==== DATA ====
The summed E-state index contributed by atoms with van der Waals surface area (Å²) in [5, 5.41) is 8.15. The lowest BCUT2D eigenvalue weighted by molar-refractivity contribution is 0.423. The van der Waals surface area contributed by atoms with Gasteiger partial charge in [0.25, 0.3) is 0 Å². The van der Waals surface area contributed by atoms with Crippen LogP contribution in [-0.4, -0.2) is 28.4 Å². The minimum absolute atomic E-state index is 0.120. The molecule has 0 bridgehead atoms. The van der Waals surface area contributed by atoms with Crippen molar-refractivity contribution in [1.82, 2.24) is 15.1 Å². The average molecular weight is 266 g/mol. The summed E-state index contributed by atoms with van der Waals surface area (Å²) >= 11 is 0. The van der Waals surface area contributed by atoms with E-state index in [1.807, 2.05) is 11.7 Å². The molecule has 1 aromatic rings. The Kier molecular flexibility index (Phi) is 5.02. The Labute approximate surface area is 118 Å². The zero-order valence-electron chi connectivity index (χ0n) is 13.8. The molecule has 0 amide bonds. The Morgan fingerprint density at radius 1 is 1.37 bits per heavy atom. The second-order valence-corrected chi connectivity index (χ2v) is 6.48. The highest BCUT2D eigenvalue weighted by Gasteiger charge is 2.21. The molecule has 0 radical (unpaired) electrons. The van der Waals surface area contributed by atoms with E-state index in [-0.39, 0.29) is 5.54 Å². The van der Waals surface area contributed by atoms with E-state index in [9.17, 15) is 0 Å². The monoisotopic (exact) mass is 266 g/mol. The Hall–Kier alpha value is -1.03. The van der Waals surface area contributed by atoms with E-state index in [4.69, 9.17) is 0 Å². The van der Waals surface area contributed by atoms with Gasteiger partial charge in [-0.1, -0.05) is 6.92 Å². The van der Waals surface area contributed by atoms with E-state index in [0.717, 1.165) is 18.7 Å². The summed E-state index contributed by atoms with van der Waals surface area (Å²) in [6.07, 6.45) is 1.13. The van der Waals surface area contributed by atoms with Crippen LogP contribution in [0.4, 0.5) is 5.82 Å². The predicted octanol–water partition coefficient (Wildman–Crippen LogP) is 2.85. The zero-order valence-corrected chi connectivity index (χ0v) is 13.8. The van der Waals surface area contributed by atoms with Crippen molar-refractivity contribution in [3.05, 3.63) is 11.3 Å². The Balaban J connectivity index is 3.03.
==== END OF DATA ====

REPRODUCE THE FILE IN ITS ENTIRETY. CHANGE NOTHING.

The summed E-state index contributed by atoms with van der Waals surface area (Å²) in [5, 5.41) is 8.15. The lowest BCUT2D eigenvalue weighted by molar-refractivity contribution is 0.423. The van der Waals surface area contributed by atoms with Gasteiger partial charge in [0.25, 0.3) is 0 Å². The van der Waals surface area contributed by atoms with Crippen LogP contribution in [-0.4, -0.2) is 28.4 Å². The minimum absolute atomic E-state index is 0.120. The molecule has 0 bridgehead atoms. The van der Waals surface area contributed by atoms with Crippen molar-refractivity contribution in [1.82, 2.24) is 15.1 Å². The average molecular weight is 266 g/mol. The summed E-state index contributed by atoms with van der Waals surface area (Å²) >= 11 is 0. The van der Waals surface area contributed by atoms with E-state index in [1.807, 2.05) is 11.7 Å². The molecule has 1 aromatic rings. The Kier molecular flexibility index (Phi) is 5.02. The Labute approximate surface area is 118 Å². The zero-order valence-electron chi connectivity index (χ0n) is 13.8. The molecule has 0 amide bonds. The Morgan fingerprint density at radius 1 is 1.37 bits per heavy atom. The second-order valence-corrected chi connectivity index (χ2v) is 6.48. The highest BCUT2D eigenvalue weighted by Gasteiger charge is 2.21. The molecule has 0 radical (unpaired) electrons. The van der Waals surface area contributed by atoms with E-state index in [-0.39, 0.29) is 5.54 Å². The van der Waals surface area contributed by atoms with E-state index in [9.17, 15) is 0 Å². The monoisotopic (exact) mass is 266 g/mol. The Hall–Kier alpha value is -1.03. The van der Waals surface area contributed by atoms with E-state index in [4.69, 9.17) is 0 Å². The van der Waals surface area contributed by atoms with Gasteiger partial charge in [-0.1, -0.05) is 6.92 Å². The van der Waals surface area contributed by atoms with E-state index in [0.717, 1.165) is 18.7 Å². The summed E-state index contributed by atoms with van der Waals surface area (Å²) in [6.07, 6.45) is 1.13. The van der Waals surface area contributed by atoms with Crippen LogP contribution in [0.4, 0.5) is 5.82 Å². The predicted octanol–water partition coefficient (Wildman–Crippen LogP) is 2.85. The zero-order valence-corrected chi connectivity index (χ0v) is 13.8. The van der Waals surface area contributed by atoms with Crippen molar-refractivity contribution in [3.05, 3.63) is 11.3 Å². The Balaban J connectivity index is 3.03.